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Stallman warns open-sourcers on Javascript-browser trap

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Free-software activist Richard Stallman has warned the open-source community against falling into the trap of downloading Javascript code that's not "free".

Stallman said the spread of AJAX-based web services like Google Docs means you many be running Javascript code on your machine that's not free without realizing it. He pointed to Google Docs that downloads a half-megabyte Javascript program to your machine as an example.

"Even in the free software community most users are not aware of this issue; the browsers' silence tends to conceal it," Stallman has written.

The warning echoes a similar call by Stallman in 2004 to beware of inadvertently downloading Sun Microsystems’ Java, before Java was open-sourced.

Stallman, who formulated the Gnu General Public License (GPL) and founded the Free Software Foundation (FSF), has proposed a system whereby browsers would identify "non-trivial" Javascript code that's not free and then allow the browser to run a modified version of the code instead of the original.

For Stallman, the crux of the issue is what counts as "free". Echoing his GPL, Stallman would like to see Javascript code for web services distributed with its original source code, which can then be modified by the end user.

The problem for Stallman is that while free browsers - Internet Explorer, Firefox, Opera, and Chrome - warn the user about the presence of "non-trivial" Javascript code - such as a banner ad - and can disable it, they don't alert the user to the presence of hidden Javascript in web services.

Stallman has proposed a plan of action. First is to define what's meant as a "non-trivial" Javascript program, which he thinks should be something that: "Defines methods and either loads an external script or is loaded as one, or if it makes an AJAX request."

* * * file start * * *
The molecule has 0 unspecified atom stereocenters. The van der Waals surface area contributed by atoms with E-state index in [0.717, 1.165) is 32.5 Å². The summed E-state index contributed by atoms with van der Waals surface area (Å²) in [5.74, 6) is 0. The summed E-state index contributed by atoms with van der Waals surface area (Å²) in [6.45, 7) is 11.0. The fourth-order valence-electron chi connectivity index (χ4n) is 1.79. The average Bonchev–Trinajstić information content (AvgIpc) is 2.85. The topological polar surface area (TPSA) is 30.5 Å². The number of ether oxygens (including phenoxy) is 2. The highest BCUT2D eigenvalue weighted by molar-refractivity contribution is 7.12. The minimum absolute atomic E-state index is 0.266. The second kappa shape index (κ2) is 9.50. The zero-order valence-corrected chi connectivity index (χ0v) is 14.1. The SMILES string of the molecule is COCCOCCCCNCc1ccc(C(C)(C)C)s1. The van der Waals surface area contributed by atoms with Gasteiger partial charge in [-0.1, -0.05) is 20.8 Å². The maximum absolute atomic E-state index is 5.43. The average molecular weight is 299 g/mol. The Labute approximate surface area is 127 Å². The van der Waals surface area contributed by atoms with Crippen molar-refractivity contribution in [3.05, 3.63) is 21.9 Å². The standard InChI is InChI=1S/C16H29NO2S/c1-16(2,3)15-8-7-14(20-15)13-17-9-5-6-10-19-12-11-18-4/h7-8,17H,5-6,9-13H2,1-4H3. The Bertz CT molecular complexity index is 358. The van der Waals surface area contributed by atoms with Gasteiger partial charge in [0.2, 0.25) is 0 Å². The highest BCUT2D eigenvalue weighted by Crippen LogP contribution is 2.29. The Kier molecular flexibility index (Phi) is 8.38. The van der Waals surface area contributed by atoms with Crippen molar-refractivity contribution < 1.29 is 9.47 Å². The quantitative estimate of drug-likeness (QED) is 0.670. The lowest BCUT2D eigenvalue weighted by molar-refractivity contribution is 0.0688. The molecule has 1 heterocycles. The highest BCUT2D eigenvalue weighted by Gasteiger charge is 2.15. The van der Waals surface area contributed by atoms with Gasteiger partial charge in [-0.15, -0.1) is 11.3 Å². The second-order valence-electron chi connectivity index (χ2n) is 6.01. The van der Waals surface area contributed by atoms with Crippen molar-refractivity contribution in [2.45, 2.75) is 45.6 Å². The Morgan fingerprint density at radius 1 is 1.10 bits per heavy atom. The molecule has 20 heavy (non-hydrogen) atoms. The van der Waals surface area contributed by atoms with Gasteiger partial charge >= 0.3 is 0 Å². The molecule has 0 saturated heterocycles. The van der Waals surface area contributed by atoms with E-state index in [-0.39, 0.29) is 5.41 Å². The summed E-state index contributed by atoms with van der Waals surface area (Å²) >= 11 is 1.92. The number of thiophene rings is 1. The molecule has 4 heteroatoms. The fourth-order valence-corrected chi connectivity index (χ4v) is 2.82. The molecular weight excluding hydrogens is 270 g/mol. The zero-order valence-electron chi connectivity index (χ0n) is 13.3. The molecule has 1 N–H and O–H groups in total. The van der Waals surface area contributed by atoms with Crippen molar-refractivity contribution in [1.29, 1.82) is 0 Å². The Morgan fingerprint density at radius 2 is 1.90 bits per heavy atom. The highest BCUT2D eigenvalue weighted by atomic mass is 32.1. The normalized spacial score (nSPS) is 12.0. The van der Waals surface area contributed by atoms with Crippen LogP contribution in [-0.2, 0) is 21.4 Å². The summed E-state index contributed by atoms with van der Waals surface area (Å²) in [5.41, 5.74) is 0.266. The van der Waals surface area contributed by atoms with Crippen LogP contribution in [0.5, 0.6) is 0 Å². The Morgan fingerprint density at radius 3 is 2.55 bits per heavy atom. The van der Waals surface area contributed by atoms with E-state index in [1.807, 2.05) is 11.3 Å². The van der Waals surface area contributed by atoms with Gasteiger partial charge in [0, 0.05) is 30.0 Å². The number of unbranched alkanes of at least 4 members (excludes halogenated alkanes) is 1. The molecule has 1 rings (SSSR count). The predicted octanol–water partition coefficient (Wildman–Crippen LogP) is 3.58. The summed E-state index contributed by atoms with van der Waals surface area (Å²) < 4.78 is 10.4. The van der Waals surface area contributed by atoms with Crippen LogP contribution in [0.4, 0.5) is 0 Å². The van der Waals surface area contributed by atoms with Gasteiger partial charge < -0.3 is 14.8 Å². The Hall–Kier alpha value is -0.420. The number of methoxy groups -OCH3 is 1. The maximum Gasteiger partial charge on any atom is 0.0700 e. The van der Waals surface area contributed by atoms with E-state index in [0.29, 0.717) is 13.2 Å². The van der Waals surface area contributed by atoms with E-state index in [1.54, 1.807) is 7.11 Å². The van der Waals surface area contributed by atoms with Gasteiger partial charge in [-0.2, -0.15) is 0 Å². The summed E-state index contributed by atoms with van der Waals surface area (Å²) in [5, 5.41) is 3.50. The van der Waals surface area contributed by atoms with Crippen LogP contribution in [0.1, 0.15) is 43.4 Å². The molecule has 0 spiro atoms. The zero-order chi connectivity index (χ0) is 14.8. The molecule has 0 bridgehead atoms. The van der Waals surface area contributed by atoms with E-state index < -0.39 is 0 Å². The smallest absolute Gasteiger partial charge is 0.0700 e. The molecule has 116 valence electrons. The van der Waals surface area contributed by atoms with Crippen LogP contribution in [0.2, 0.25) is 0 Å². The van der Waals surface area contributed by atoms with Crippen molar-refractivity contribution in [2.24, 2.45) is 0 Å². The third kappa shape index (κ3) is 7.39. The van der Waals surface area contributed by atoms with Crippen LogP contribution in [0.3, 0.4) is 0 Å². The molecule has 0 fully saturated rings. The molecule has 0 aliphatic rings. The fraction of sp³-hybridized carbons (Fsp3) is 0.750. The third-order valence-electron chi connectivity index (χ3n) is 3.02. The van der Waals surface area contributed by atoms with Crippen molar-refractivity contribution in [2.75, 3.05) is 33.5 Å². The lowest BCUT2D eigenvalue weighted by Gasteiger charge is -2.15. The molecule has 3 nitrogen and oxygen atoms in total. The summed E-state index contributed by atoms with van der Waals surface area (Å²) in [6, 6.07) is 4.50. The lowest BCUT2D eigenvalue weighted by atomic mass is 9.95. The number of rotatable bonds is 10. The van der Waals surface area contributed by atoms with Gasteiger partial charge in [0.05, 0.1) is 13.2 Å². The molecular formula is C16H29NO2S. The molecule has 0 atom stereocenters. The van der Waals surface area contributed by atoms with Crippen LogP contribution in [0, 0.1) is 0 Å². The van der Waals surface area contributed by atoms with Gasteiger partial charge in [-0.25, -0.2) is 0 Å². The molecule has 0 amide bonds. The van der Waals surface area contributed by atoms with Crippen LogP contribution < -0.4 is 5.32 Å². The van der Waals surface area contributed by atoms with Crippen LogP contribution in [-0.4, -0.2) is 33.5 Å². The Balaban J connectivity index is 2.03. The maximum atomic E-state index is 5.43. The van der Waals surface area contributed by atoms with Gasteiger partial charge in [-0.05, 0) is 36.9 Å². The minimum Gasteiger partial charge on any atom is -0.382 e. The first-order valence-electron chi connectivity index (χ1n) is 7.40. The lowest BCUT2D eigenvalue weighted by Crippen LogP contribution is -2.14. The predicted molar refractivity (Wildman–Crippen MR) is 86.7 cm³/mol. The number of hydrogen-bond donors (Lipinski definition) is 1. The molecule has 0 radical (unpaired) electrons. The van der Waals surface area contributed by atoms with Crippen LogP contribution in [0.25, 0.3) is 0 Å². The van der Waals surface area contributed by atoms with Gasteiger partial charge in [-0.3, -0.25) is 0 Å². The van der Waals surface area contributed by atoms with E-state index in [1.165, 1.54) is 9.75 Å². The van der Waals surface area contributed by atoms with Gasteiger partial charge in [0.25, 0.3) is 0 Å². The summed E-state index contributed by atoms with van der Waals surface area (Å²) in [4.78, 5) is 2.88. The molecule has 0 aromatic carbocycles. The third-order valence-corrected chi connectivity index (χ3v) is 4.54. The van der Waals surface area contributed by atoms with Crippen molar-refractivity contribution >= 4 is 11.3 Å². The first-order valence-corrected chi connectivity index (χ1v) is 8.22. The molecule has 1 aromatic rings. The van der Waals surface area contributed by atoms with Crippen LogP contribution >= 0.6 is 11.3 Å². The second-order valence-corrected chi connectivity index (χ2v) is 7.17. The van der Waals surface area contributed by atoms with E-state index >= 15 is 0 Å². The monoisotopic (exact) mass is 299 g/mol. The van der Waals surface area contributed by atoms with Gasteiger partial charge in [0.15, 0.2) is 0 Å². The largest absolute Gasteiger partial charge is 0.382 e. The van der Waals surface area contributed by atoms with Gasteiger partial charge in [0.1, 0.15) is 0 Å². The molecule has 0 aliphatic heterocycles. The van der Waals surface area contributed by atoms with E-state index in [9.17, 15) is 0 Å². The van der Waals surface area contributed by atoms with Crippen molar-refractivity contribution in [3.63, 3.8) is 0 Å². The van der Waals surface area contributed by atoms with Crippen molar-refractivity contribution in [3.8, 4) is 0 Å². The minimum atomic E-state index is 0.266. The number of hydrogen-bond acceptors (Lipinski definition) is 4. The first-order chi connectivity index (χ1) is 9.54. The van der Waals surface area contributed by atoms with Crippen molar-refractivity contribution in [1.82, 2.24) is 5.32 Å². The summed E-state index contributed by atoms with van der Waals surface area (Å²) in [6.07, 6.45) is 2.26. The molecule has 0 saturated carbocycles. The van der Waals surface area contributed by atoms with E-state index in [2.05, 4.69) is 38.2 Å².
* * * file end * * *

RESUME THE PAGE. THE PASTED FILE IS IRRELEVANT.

Then, the browsers themselves need to change to let users detect such code and specify which Javascript code they'd like to run - the original or a modified form. He also recommended wording of a license for applications that authors are willing to let users modify.

"We will be able to reject and even replace the non-free, non-trivial Javascript programs, just as we reject and replace non-free packages that are offered for installation in the usual way," Stallman said.

On a related note, Stallman has challenged Adobe Systems' Flash and Microsoft's Silverlight, and suggested that the open-source Moonlight implementation of Silverlight goes against his notion of free. Stallman called Flash an "extended variant" of Javascript, although further study is needed.

Stallman criticized Silverlight for distributing non-free codecs and - by implication - the Novell-backed Moonlight, which is also licensed to use those codecs. The media codecs are closed, and have been licensed by Microsoft over the years from the media industry to play audio and video on Windows. Microsoft has extended the codec patent licensing to Moonlight.

"A free replacement for Silverlight would hardly be of use in the free world without free replacement codecs," Stallman said. ®

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